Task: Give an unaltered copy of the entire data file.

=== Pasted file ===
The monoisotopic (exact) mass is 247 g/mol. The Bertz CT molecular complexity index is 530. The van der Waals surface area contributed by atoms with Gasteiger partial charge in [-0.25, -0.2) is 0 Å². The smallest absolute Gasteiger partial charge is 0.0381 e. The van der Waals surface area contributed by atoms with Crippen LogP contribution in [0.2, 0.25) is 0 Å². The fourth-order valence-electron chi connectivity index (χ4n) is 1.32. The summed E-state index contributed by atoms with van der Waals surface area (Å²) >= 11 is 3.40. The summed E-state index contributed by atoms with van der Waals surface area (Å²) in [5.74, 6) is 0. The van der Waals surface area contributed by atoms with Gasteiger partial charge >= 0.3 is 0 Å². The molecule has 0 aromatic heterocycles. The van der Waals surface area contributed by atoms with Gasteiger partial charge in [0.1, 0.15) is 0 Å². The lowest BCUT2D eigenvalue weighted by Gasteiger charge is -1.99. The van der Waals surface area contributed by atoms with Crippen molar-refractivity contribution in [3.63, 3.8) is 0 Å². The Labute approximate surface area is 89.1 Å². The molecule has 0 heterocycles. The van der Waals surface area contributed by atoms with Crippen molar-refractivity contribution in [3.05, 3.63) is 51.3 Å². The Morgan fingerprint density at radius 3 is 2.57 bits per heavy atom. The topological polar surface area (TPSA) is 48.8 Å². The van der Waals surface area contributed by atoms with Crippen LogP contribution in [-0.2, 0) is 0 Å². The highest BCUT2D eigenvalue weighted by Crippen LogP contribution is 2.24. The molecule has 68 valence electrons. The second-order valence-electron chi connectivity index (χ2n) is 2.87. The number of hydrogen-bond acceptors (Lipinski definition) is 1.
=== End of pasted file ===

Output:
The monoisotopic (exact) mass is 247 g/mol. The Bertz CT molecular complexity index is 530. The van der Waals surface area contributed by atoms with Gasteiger partial charge in [-0.25, -0.2) is 0 Å². The smallest absolute Gasteiger partial charge is 0.0381 e. The van der Waals surface area contributed by atoms with Crippen LogP contribution in [0.2, 0.25) is 0 Å². The fourth-order valence-electron chi connectivity index (χ4n) is 1.32. The summed E-state index contributed by atoms with van der Waals surface area (Å²) >= 11 is 3.40. The summed E-state index contributed by atoms with van der Waals surface area (Å²) in [5.74, 6) is 0. The van der Waals surface area contributed by atoms with Gasteiger partial charge >= 0.3 is 0 Å². The molecule has 0 aromatic heterocycles. The van der Waals surface area contributed by atoms with Gasteiger partial charge in [0.1, 0.15) is 0 Å². The lowest BCUT2D eigenvalue weighted by Gasteiger charge is -1.99. The van der Waals surface area contributed by atoms with Crippen molar-refractivity contribution in [3.63, 3.8) is 0 Å². The Labute approximate surface area is 89.1 Å². The molecule has 0 heterocycles. The van der Waals surface area contributed by atoms with Crippen molar-refractivity contribution in [3.05, 3.63) is 51.3 Å². The Morgan fingerprint density at radius 3 is 2.57 bits per heavy atom. The topological polar surface area (TPSA) is 48.8 Å². The van der Waals surface area contributed by atoms with Crippen LogP contribution in [-0.2, 0) is 0 Å². The highest BCUT2D eigenvalue weighted by Crippen LogP contribution is 2.24. The molecule has 68 valence electrons. The second-order valence-electron chi connectivity index (χ2n) is 2.87. The number of hydrogen-bond acceptors (Lipinski definition) is 1.